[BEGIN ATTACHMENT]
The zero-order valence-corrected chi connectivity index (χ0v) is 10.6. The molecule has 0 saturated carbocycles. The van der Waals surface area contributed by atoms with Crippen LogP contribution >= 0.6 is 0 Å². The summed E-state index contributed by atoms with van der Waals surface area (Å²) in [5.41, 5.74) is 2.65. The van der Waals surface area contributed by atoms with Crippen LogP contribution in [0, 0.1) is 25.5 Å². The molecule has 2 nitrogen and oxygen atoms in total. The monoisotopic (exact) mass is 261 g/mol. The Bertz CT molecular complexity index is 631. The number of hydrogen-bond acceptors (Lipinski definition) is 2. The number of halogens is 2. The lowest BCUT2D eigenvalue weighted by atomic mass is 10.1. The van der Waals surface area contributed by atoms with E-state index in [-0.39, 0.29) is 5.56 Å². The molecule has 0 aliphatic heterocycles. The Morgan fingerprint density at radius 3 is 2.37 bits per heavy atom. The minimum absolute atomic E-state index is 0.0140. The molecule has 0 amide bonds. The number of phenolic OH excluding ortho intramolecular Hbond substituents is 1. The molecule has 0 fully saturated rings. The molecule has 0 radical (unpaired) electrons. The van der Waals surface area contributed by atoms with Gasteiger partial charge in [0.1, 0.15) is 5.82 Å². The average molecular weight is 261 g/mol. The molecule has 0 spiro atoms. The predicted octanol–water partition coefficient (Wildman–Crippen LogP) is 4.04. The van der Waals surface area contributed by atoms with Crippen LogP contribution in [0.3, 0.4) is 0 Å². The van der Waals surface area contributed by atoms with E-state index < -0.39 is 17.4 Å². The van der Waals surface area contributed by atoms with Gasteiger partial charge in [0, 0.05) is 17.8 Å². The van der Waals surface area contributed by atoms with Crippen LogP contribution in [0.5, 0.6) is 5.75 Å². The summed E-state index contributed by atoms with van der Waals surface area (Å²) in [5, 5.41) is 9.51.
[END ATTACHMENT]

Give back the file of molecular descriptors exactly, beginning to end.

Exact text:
The zero-order valence-corrected chi connectivity index (χ0v) is 10.6. The molecule has 0 saturated carbocycles. The van der Waals surface area contributed by atoms with Crippen LogP contribution >= 0.6 is 0 Å². The summed E-state index contributed by atoms with van der Waals surface area (Å²) in [5.41, 5.74) is 2.65. The van der Waals surface area contributed by atoms with Crippen LogP contribution in [0, 0.1) is 25.5 Å². The molecule has 2 nitrogen and oxygen atoms in total. The monoisotopic (exact) mass is 261 g/mol. The Bertz CT molecular complexity index is 631. The number of hydrogen-bond acceptors (Lipinski definition) is 2. The number of halogens is 2. The lowest BCUT2D eigenvalue weighted by atomic mass is 10.1. The van der Waals surface area contributed by atoms with E-state index in [-0.39, 0.29) is 5.56 Å². The molecule has 0 aliphatic heterocycles. The Morgan fingerprint density at radius 3 is 2.37 bits per heavy atom. The minimum absolute atomic E-state index is 0.0140. The molecule has 0 amide bonds. The number of phenolic OH excluding ortho intramolecular Hbond substituents is 1. The molecule has 0 fully saturated rings. The molecule has 0 radical (unpaired) electrons. The van der Waals surface area contributed by atoms with Gasteiger partial charge in [0.1, 0.15) is 5.82 Å². The average molecular weight is 261 g/mol. The molecule has 0 spiro atoms. The predicted octanol–water partition coefficient (Wildman–Crippen LogP) is 4.04. The van der Waals surface area contributed by atoms with Crippen LogP contribution in [0.3, 0.4) is 0 Å². The van der Waals surface area contributed by atoms with E-state index < -0.39 is 17.4 Å². The van der Waals surface area contributed by atoms with Gasteiger partial charge in [0, 0.05) is 17.8 Å². The van der Waals surface area contributed by atoms with Crippen LogP contribution in [0.5, 0.6) is 5.75 Å². The summed E-state index contributed by atoms with van der Waals surface area (Å²) in [5, 5.41) is 9.51.